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Kansas City School District Loses its Accreditation

Kansas City School District Loses its Accreditation: Another Strike Against One-Size-Fits-All Education

Are you satisfied?

“We’ve got great teachers and staff in our schools. I think we have to continue to do what they’re doing and that’s taking care of kids.”

Andrea Flinders, the president of the Kansas City Federation of Teachers and School-Related Personnel, in response
to questions regarding Kansas City School District’s loss of accreditation.

So now education is about “taking care of kids”?  We’ve really lowered our standards.  I thought education was about learning to synthesize information, make reasoned decisions, and live a life of character.

If you’re satisfied with your kids simply being ‘taken care of from 7:30 a.m.-2:30 p.m. Monday through Friday, public schools will meet your needs.

However, if you’re looking for an alternative, call 1-800-863-1474 to learn about an affordable option: accredited homeschooling.

Cuts in education funding no longer raise eyebrows – for several years, stories of these cuts have been a staple of the evening news.  But this breaking story makes news of cuts in education funding look like a ‘walk in the public education park.’ On September 20, the Missouri State Board of Education voted to strip the Kansas City School District of its accreditation status.  This past schoolyear, the district only met three of fourteen standards on Missouri’s annual progress report.  The district will have two years to demonstrate academic progress, and if adequate progress isn’t made, the state will be authorized to take control.  The school district is clearly a well-oiled machine: it has set up a phone bank to answer calls about how this decision will affect current students and has planned town hall meetings.  But they just can’t seem to rise to state education standards. In fact, the district was unaccredited once before, in 2002.  What’s more, while a school district has to meet nine out of the fourteen state standards in Missouri in order to be fully accredited, only six of these are related to student achievement.  In other words, a school district might meet eight non-student achievement standards and only one student achievement standard, and still be fully accredited!   This is clearly education at it’s worst, where burdensome administration and bureaucracy overtake a school district’s primary responsibility: to educate the children entrusted to its care.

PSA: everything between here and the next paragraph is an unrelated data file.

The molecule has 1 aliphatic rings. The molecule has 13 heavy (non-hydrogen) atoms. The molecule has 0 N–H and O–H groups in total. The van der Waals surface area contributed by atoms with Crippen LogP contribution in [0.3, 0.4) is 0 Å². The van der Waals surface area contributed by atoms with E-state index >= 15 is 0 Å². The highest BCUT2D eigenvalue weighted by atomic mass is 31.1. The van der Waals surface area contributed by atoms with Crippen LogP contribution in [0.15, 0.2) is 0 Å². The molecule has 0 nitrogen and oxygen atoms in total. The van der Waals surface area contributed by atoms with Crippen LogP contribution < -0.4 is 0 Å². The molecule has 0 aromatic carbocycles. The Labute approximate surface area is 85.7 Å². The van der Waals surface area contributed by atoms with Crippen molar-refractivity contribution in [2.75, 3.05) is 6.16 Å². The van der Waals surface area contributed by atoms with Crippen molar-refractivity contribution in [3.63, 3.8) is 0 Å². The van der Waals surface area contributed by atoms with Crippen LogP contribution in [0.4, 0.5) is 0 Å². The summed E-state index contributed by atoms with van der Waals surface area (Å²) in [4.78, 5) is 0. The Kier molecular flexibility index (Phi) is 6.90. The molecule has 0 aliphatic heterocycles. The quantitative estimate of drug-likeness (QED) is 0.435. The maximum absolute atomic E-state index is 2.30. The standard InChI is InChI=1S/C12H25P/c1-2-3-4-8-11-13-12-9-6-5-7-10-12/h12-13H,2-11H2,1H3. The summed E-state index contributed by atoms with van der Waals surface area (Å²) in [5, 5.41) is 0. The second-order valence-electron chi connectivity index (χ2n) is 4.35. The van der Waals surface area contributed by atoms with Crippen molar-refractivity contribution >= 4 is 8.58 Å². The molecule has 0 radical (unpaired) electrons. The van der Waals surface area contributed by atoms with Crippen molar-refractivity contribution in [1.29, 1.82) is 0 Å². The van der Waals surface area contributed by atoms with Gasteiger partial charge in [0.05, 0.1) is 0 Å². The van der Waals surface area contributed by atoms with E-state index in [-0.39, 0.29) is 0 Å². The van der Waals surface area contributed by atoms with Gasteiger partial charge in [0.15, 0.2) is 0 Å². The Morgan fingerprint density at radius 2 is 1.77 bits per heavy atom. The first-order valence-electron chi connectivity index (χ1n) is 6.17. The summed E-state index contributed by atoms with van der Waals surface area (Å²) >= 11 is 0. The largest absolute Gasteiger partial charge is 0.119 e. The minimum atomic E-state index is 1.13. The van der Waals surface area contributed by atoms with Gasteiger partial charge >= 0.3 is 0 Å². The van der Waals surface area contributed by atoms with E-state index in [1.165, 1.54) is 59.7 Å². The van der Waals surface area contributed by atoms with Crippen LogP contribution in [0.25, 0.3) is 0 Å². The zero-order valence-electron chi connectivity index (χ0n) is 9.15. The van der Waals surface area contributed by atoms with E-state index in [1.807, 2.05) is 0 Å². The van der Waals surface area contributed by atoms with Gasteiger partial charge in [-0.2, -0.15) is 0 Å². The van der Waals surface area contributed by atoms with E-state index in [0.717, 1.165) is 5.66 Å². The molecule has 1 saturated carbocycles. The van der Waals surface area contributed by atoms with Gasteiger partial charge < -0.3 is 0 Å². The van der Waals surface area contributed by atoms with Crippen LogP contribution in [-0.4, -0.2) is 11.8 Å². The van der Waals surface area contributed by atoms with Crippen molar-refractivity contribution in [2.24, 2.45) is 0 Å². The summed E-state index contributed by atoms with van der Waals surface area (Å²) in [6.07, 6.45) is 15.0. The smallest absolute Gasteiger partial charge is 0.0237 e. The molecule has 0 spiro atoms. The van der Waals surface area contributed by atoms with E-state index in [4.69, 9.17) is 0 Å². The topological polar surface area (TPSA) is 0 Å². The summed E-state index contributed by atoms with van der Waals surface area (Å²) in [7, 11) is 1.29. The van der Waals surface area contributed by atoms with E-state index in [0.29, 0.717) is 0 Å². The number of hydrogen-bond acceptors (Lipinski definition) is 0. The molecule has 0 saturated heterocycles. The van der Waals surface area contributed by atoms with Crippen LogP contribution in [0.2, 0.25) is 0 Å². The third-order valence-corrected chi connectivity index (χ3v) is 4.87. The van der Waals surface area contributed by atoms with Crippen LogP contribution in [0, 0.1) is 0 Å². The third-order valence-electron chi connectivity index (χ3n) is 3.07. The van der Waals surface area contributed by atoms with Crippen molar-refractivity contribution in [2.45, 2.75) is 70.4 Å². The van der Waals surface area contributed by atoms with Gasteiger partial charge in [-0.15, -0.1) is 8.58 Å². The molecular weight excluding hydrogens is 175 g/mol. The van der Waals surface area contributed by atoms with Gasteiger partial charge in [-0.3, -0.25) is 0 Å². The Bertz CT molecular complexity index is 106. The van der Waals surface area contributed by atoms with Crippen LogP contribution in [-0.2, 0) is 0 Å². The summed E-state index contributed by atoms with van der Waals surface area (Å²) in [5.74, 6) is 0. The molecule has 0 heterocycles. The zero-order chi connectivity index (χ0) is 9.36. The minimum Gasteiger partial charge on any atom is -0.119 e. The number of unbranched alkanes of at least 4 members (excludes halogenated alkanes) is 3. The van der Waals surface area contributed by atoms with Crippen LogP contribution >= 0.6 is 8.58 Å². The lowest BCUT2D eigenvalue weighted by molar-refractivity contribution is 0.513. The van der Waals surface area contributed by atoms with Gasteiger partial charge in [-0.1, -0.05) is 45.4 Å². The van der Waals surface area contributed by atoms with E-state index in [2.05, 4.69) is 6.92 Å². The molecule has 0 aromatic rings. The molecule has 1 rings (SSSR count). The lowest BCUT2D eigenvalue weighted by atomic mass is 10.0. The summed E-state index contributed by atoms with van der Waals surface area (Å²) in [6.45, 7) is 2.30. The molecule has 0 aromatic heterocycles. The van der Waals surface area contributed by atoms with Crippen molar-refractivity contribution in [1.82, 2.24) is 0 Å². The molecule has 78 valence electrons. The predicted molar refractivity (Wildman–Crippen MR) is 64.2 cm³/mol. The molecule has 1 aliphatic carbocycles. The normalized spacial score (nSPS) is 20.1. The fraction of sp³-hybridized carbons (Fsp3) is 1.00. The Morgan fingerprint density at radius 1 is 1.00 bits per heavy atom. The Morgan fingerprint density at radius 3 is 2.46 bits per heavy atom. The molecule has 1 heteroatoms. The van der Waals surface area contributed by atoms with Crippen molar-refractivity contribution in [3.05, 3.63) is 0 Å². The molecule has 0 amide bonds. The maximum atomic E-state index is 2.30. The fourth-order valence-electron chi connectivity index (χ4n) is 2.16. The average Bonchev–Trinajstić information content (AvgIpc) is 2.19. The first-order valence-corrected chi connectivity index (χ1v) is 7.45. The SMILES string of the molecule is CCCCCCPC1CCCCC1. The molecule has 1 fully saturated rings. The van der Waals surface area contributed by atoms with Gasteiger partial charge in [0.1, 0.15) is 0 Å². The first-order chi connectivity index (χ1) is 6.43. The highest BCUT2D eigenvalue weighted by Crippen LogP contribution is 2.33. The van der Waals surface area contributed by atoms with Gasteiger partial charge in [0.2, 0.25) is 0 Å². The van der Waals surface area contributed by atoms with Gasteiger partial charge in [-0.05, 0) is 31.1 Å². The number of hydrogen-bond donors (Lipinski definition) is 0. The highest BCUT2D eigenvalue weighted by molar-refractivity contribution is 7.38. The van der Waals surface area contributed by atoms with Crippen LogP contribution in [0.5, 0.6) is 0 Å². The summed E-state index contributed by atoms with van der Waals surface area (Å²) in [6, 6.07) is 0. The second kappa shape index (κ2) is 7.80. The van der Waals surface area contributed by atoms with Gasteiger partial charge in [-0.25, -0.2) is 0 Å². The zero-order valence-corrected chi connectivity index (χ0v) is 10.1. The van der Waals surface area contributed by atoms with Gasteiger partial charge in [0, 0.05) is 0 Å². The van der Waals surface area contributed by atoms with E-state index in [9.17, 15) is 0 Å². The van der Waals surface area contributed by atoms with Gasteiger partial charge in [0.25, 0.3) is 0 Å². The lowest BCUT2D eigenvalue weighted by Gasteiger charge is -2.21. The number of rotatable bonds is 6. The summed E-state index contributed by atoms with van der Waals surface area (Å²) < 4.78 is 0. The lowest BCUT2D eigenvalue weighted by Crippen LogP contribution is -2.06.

But isn’t this to be expected?

Time and time again, administration and bureaucracy swell as school districts struggle to meet student performance standards.  But why aren’t school districts meeting these standards in the first place? In a classroom environment tailored to auditory learners, its no wonder students are failing.  The fact is, only 10% of students learn best in an auditory learning environment.  So while school districts constantly ‘innovate’ in an attempt to meet education standards, the hard truth remains: a “one-size-fits-all” education will never work.

So what’s next for students in Kansas City?

Many students have already left the failing school district, which has shrunk to 17,000 students.  These students now attend schools in adjacent school districts, charter schools, private schools, or are homeschooled. In fact, families across the country are discovering accredited homeschooling, an alternative that tailors their child’s education to his or her unique needs and strengths while preparing them for future success. While school districts struggle to maintain enrollment, the number of children homeschooled in the U.S. has skyrocketed, to over 2 million today. You might be thinking, “It’s a shame what’s happening in Kansas City, but my children attend a school in a great school district.”  Maybe so, but budget cuts are threatening the quality of the education children receive in nearly every public school in the U.S.  Philadelphia.   Houston.   The entire state of Wisconsin.  The fact is, “one size-fits-all” public school education is heading the way of Kansas City.

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